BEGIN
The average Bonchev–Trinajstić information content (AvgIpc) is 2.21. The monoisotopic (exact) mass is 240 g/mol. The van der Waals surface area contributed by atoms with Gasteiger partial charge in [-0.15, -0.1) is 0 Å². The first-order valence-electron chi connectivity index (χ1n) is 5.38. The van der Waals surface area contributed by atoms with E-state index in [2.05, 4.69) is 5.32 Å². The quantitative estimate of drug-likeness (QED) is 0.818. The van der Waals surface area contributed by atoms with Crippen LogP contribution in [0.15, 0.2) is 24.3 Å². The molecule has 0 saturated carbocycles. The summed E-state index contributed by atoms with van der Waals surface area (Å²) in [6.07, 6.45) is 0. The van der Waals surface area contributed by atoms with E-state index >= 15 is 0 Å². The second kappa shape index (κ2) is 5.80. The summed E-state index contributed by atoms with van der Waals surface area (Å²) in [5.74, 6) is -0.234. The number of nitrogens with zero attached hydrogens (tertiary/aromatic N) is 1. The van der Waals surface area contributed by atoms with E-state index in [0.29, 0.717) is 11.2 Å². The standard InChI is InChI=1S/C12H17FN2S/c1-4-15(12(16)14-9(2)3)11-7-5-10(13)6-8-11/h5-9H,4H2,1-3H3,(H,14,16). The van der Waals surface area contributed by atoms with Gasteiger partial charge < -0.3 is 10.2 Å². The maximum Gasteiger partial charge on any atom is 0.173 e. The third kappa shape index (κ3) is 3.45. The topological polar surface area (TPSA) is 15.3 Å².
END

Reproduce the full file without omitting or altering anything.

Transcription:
The average Bonchev–Trinajstić information content (AvgIpc) is 2.21. The monoisotopic (exact) mass is 240 g/mol. The van der Waals surface area contributed by atoms with Gasteiger partial charge in [-0.15, -0.1) is 0 Å². The first-order valence-electron chi connectivity index (χ1n) is 5.38. The van der Waals surface area contributed by atoms with E-state index in [2.05, 4.69) is 5.32 Å². The quantitative estimate of drug-likeness (QED) is 0.818. The van der Waals surface area contributed by atoms with Crippen LogP contribution in [0.15, 0.2) is 24.3 Å². The molecule has 0 saturated carbocycles. The summed E-state index contributed by atoms with van der Waals surface area (Å²) in [6.07, 6.45) is 0. The van der Waals surface area contributed by atoms with E-state index >= 15 is 0 Å². The second kappa shape index (κ2) is 5.80. The summed E-state index contributed by atoms with van der Waals surface area (Å²) in [5.74, 6) is -0.234. The number of nitrogens with zero attached hydrogens (tertiary/aromatic N) is 1. The van der Waals surface area contributed by atoms with E-state index in [0.29, 0.717) is 11.2 Å². The standard InChI is InChI=1S/C12H17FN2S/c1-4-15(12(16)14-9(2)3)11-7-5-10(13)6-8-11/h5-9H,4H2,1-3H3,(H,14,16). The van der Waals surface area contributed by atoms with Gasteiger partial charge < -0.3 is 10.2 Å². The maximum Gasteiger partial charge on any atom is 0.173 e. The third kappa shape index (κ3) is 3.45. The topological polar surface area (TPSA) is 15.3 Å².